GREG CLARKE has resigned from his role as FA chairman after referring to ‘coloured footballers’ in a car-crash grilling by MPs.
The chief was forced into TWO public apologies after a series of diversity gaffes including saying being gay was a lifestyle choice.
But he later resigned after coming under fire from anti-racist campaigners including Kick It Out.
The 63-year-old has bowed to mounting pressure and walked away from the governing body.
A statement from Clarke said: “As a person who loves football and has given decades of service to our game, it is right that I put the interests of football first.
“2020 has been a challenging year and I have been actively considering standing down for some time to make way for a new Chair now our CEO transition is complete and excellent executive leadership under Mark Bullingham is established.
“My unacceptable words in front of Parliament were a disservice to our game and to those who watch, play, referee and administer it. This has crystallised my resolve to move on.
“I am deeply saddened that I have offended those diverse communities in football that I and others worked so hard to include.
“I would like to thank my friends and colleagues in the game for the wisdom and counsel they have shared over the years and resign from the FA with immediate effect.”
Clarke was discussing the need for diversity efforts to continue within football when he used the term ‘coloured footballers’ when answering a question about the lack of elite level gay players.
Clarke told Labour’s Alex Davies-Jones: “I don’t know why but I look at what happens to high profile female footballers, high profile coloured footballers, and the abuse they take on social media, which is a free for all.
“Women and black players take terrible vile abuse from racist and misogynists. Why would you voluntarily sign up for that abuse?”
Within minutes, Clarke was taken to task by another Labour MP, Kevin Brennan, who asked him to apologise for his language.
The embattled FA chairman replied: “If I said that I do apologise for it. I’m a product of working overseas where I was required to use the term ‘people of colour’ because that was a product of their diversity legislature. Sometimes I trip over my words.”
But Clarke was also criticised for other comments during his grilling.
These included his apparent suggestion that being gay was a ‘life choice’, and stating that the South Asian community was more interested in working in the FA IT department than becoming players or coaches.
And he also reported a comment from a youth coach that girls did not want to be goalkeepers because they did not like the ball being kicked ‘hard’ at them.
Sanjay Bhandari, chair of Kick It Out, instantly slammed the ‘outdated’ comments.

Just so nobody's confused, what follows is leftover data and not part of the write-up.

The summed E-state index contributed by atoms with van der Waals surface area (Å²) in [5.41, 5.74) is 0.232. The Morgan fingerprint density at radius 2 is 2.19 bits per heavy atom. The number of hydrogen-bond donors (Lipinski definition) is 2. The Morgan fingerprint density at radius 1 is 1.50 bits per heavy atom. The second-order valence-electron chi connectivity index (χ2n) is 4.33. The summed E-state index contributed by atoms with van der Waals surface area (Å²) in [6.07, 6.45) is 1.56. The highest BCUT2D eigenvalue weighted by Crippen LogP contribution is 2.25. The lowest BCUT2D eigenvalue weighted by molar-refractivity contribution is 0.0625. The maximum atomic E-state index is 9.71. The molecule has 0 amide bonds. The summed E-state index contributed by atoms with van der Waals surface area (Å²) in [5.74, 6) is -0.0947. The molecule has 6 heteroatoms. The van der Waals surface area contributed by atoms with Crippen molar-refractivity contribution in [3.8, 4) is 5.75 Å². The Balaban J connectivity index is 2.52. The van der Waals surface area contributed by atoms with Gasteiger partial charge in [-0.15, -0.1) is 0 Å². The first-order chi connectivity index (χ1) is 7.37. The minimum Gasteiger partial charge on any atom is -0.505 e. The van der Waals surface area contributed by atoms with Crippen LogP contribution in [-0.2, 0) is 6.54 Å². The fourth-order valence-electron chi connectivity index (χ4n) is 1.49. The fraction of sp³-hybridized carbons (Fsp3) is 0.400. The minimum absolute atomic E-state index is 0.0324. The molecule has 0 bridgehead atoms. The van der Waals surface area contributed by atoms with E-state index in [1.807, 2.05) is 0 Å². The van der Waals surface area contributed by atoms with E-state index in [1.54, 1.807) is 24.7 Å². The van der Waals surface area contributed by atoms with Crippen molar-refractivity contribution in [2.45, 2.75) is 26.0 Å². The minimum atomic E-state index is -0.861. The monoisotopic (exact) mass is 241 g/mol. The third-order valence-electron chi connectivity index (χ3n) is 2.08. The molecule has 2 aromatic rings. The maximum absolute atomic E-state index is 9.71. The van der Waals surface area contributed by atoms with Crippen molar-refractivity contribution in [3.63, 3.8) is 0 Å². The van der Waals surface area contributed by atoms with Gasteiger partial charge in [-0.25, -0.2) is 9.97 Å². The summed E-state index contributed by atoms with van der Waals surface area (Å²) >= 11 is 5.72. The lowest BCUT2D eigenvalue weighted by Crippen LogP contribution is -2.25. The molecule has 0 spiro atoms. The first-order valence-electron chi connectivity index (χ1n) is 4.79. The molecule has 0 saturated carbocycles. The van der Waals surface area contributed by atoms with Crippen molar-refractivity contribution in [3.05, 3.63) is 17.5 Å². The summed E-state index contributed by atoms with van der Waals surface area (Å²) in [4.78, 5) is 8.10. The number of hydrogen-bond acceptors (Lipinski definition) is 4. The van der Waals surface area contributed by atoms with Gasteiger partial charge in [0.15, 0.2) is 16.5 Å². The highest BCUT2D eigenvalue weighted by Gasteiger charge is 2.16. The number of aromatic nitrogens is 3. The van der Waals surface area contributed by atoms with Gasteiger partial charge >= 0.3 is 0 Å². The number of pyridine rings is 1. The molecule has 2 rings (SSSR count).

He said: “I was particularly concerned by the use of lazy racist stereotypes about South Asians and their supposed career preferences.
“It reflects similar lazy stereotypes I have heard have been spouted at club academy level. “Being gay is not a ‘life choice’ as he claimed too.
“The casual sexism of saying ‘girls’ do not like balls hit at them hard, is staggering from anyone, let alone the leader of our national game. It is completely unacceptable.”
It comes just two weeks after the FA launched a new Diversity Code featuring specific recruitment targets for all clubs.
Clarke has also been guilty of making similar race-related gaffes in the past.
He infamously described institutional racism as ‘fluff’ during the DCMS select committee in 2017 into the FA’s handling of the Eni Aluko/Mark Sampson affair.
CLARKE’S OWN GOALS
THE now former FA chief has a put his foot in it several times before:
October 2017 – Comes under fierce criticism for referring to institutional racism as ‘fluff’ in front of the same parliamentary committee, forcing him into an apology.
October 2017 – Slammed by a victim of the paedophile football coach Barry Bennell and was accused of comparing him to a ‘crying baby’ in Parliament.
Clarke led the FA’s response to allegations of historical sexual abuse in football and was quizzed by MPs.
Controversially in his testimony to MPs, Clarke attacked the PFA for ‘walking away’ from abuse victims, and spoke of an abuse survivor ‘crying like a baby’ after they were refused money for counselling.
October 2017 – PFA chief Gordon Taylor threatens legal action against Clarke over his suggestion they failed to support the victim with further counselling
October 2020- Faced more pressure after his role in initiating secret talks over the Project Big Picture plans for the overhaul of the English game.
November 2020 – Resigns as FA chairman following a meeting with the Department for Digital, Culture, Media and Sport.
He stepped down after a fierce backlash after he referred to BAME footballers as ‘coloured people’ and suggested that ‘different career interests’ led South Asian people to choose careers in IT over sport.